• Schools more compartmentalized and harder to communicate to many teachers versus one primary teacher

  • Larger attendance areas create transportation and proximity challenges that discourage family involvement, less intimacy

  • Secondary parents shift responsibility of child’s education to the schools

  • Schools vary in the quantity and quality of family involvement

  • Some schools set narrow parameters for controlled family participation

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Family Partnership Programs

Address parental needs

  • Identify and address the unique needs of families: working parents- times/ways available, English language Learners-translators & translated materials, parents of special needs children, homeless

  • Proximity to school- transportation issues

  • Times available for involvement

    How do parents want to be involved?

  • Volunteer / at home

  • Leadership capacity

  • Community business resource

    What kinds of knowledge do parents want?

  • Developmental stages of children

  • Curriculum standards / assessments / homework resources

  • Post secondary – completing financial aid packets

  • Orientation training- procedures/ expectations for schools new to parents

  • Parent training - computer / English classes / GED /

  • How to work with their children at home / goal setting

  • Parenting skills / behavior management / how to advocate for their children

  • How do parents prefer to give and receive this knowledge?

  • Do variety methods-Surveys, electronically, etc,

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Meaningful Parent Involvement For Home

In a positive home learning environment, the parent:

  • Is aware of what the child is studying in school

  • Reinforces homework

  • Regularly communicates with teachers

  • Advocates for child

  • Reads together with child, models reading, encourages reading

  • Focus on long-range goals

  • Informed parent-child conversations- situations, activities, programs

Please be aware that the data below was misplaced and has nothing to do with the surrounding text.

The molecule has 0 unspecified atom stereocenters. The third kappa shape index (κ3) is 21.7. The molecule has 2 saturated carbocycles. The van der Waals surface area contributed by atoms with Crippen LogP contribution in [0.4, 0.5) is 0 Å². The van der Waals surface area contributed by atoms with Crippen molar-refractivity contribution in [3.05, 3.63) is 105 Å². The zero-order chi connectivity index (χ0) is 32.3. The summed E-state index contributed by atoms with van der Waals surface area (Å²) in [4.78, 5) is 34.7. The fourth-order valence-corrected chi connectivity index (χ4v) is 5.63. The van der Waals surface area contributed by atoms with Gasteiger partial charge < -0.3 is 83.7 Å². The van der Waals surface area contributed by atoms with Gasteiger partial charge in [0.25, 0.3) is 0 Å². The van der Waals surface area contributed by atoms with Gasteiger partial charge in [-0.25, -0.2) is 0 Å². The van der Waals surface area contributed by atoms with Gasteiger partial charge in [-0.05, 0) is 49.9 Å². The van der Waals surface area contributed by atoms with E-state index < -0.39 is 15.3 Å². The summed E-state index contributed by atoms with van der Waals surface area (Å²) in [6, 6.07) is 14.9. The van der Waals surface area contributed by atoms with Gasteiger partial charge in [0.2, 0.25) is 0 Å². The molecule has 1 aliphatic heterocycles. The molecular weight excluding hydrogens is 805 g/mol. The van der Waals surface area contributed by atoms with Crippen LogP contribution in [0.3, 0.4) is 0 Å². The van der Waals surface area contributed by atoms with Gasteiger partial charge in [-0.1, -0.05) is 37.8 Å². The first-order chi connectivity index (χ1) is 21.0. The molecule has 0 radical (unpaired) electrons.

How To Accomplish This?

  • Provide training and 2 way communication at schools and family resource centers

  • Provide handouts, website, newsletter to parents, etc. to create a home learning environment

  • Design homework to promote collaboration between student and parent

  • Provide weekly assignment sheets for space for parent feedback

  • Share information about school events and school policies

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Meaningful Parent and Community Involvement For Educators

Professional development topics:

  • Creating welcoming schools

  • Building relationships

  • Help schools understand children and families

  • Tips on two way communication

  • How to work with parents –classroom, advisory & SIP committees

  • Getting parents input

  • Resources for families – housing, health, transportation, food

  • Creating community and business partnerships

  • Marketing the school

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Family Partnership Programs

Primary goal is centered on students to increase motivation, achievement, and success.

  • Topics that parents and students identify should drive family partnerships in all schools.

  • Partnerships built around and for students may fail if they aren’t included in the process

    How To Accomplish This?

  • Gather family and studentinput- needs, desires, attitudes, opinions through surveys and meetings

  • Provide the results, training, and training resources

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Community Partnerships

Initiate business and community partnerships:

  • Promote student achievement and success, and underlying needs through services and donated supplies

  • Continue community support and information regularly

  • Map community assets – “Building Communities from the Inside Out: A Path toward Finding and Mobilizing a Community’s Assets” by Kretzman and McKnight

    1st identify community’s needs, deficiencies, problems

    2nd inventory community’s capacities and assets- individuals, associations, organizations that provide services to community to assist schools

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Community School

Community schools go further to meet student needs and build social capital, increase opportunities and interactions within the community to support student learning

Attributes of community schools:

  • School is open to everyone- students, families, community before, during, and after the school day

  • School is oriented toward the community and uses the community as a resource-students engage in academics and community problem solving and community service. Before and after school learning allows students to build on class experiences. Entire community supports the mission of the school- to educate all students.

  • Schools turn to families, community partnerships to garner assets including health services

  • Demands are lessened on school teachers as off campus programs strengthen high standards

  • Schools promote decision making among staff, students, families, community

  • Events are held that involve families and community members

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Evaluating Your Programs

Five step process:

  • Awareness

  • Self-Assessment